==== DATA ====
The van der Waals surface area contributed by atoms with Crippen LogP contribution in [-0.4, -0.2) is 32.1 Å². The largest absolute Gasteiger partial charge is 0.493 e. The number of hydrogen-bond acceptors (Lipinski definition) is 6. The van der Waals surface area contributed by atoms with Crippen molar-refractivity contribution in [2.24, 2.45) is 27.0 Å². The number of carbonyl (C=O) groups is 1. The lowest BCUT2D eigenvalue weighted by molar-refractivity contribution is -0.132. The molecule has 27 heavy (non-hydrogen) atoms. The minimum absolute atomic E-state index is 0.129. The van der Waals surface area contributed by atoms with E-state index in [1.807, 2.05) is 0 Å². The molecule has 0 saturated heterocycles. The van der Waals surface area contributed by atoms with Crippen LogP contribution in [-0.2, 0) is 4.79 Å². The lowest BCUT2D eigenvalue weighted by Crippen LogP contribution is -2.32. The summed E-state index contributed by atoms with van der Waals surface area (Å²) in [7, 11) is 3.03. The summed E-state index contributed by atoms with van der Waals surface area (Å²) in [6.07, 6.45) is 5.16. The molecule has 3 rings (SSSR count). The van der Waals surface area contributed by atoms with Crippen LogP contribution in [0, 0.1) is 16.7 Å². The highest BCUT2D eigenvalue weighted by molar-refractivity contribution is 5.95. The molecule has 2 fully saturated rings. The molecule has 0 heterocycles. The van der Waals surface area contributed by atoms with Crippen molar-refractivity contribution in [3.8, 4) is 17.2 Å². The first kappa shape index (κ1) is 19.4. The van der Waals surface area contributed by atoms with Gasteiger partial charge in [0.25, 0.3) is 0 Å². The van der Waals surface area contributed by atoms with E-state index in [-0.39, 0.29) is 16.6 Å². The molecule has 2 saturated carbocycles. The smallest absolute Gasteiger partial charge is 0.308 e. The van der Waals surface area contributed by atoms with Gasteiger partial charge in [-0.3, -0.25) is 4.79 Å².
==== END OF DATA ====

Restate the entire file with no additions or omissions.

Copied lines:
The van der Waals surface area contributed by atoms with Crippen LogP contribution in [-0.4, -0.2) is 32.1 Å². The largest absolute Gasteiger partial charge is 0.493 e. The number of hydrogen-bond acceptors (Lipinski definition) is 6. The van der Waals surface area contributed by atoms with Crippen molar-refractivity contribution in [2.24, 2.45) is 27.0 Å². The number of carbonyl (C=O) groups is 1. The lowest BCUT2D eigenvalue weighted by molar-refractivity contribution is -0.132. The molecule has 27 heavy (non-hydrogen) atoms. The minimum absolute atomic E-state index is 0.129. The van der Waals surface area contributed by atoms with E-state index in [1.807, 2.05) is 0 Å². The molecule has 0 saturated heterocycles. The van der Waals surface area contributed by atoms with Crippen LogP contribution in [-0.2, 0) is 4.79 Å². The lowest BCUT2D eigenvalue weighted by Crippen LogP contribution is -2.32. The summed E-state index contributed by atoms with van der Waals surface area (Å²) in [7, 11) is 3.03. The summed E-state index contributed by atoms with van der Waals surface area (Å²) in [6.07, 6.45) is 5.16. The molecule has 3 rings (SSSR count). The van der Waals surface area contributed by atoms with Crippen LogP contribution in [0, 0.1) is 16.7 Å². The highest BCUT2D eigenvalue weighted by molar-refractivity contribution is 5.95. The molecule has 2 fully saturated rings. The molecule has 0 heterocycles. The van der Waals surface area contributed by atoms with Crippen molar-refractivity contribution in [3.8, 4) is 17.2 Å². The first kappa shape index (κ1) is 19.4. The van der Waals surface area contributed by atoms with Gasteiger partial charge in [0.25, 0.3) is 0 Å². The van der Waals surface area contributed by atoms with E-state index in [-0.39, 0.29) is 16.6 Å². The molecule has 2 saturated carbocycles. The smallest absolute Gasteiger partial charge is 0.308 e. The van der Waals surface area contributed by atoms with Gasteiger partial charge in [-0.3, -0.25) is 4.79 Å².